Saturday, April 20, 2013

Game of Thrones Withdrawal: Part the Second

ISBN-10: 0316193569
ISBN-13: 9780316193566
Published: Orbit, 10/01/2011
Pages: 576
Language: English
George R.R. Martin has long been credited with bringing gritty realism to the realm of fantasy, but he looks positively soft-hearted compared to the criminally overlooked Joe Abercrombie, who has been elevating cynicism to high art in his First Law Trilogy and stand-alone works Best Served Cold, The Heroes, and, most recently, Red Country. Unfortunately, I haven't had a chance to get to Red Country yet, so I thought I would focus this entry on my favorite Abercrombie book: The Heroes. The entirety of the novel focuses on an epic three-day battle between the rebellious Northern army and the imperialistic Union forces over a worthless hill. The strengths of the book lie in its characterizations-- Abercombie jumps between numerous fleshed-out characters on both sides of the conflict-- his thrilling but entirely un-romanticized fight scenes, and a vein of bitter, dark humor that takes unsettling aim at humanity's worst tendencies.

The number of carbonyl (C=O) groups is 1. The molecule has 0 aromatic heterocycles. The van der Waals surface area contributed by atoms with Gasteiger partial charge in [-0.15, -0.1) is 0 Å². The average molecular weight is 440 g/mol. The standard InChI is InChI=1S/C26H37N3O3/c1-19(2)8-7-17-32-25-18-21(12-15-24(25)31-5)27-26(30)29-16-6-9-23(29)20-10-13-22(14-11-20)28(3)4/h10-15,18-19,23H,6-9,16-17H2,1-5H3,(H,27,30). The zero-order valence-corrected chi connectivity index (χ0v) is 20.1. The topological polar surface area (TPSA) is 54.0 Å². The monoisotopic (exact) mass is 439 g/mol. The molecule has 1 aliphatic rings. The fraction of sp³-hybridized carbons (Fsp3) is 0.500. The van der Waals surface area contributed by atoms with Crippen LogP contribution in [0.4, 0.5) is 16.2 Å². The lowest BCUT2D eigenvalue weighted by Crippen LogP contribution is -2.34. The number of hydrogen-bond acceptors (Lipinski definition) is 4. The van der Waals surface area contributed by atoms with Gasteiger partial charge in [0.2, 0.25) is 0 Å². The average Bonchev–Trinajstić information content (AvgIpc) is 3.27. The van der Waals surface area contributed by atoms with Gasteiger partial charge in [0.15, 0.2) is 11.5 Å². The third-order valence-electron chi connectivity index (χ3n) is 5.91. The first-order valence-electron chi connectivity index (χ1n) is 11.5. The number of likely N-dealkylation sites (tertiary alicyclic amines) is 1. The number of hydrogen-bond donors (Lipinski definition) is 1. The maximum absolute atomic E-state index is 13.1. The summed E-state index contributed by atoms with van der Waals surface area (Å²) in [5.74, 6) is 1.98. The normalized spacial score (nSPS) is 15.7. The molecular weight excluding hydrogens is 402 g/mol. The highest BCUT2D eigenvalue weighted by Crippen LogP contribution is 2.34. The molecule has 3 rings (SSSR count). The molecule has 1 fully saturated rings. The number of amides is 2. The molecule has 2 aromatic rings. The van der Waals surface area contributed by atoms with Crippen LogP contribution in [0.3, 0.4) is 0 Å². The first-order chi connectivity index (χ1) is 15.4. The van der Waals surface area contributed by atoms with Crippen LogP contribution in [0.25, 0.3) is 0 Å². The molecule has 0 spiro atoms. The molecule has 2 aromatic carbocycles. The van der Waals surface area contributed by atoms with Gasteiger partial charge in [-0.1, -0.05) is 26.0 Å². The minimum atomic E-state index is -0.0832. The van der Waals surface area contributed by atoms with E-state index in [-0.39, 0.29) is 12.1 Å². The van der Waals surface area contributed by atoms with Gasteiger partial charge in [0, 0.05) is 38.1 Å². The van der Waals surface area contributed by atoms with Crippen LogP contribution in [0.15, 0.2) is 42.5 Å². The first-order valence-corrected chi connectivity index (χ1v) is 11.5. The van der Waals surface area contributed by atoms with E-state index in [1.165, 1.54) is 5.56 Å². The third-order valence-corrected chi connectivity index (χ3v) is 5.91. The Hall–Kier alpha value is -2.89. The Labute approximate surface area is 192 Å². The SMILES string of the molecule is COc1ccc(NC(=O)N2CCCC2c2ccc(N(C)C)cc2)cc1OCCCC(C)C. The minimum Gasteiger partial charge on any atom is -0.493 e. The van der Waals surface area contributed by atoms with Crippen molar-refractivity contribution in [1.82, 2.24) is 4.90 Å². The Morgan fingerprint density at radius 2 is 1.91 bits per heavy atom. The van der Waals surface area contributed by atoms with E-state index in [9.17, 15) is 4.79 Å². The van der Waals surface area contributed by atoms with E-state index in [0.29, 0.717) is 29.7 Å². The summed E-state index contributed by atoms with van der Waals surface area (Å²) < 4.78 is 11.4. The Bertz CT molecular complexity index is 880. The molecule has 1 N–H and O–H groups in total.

For a book with enough swordplay and gore to last several Game of Thrones novels, Abercrombie's book is thoroughly anti-war. The title is mostly a sarcastic joke, as even those characters that fight with true heroism often turn out to be psychologically damaged misfits, truly sad creatures that are discarded as soon as the warring ends. In Abercrombie's world, war is an inevitability brought about by human weakness and greed-- there are no good guys, no bad guys, and nobody really wins. In many ways, this is the fantasy novel that Kurt Vonnegut would write, and if that doesn't sell you on it, I don't know what will.

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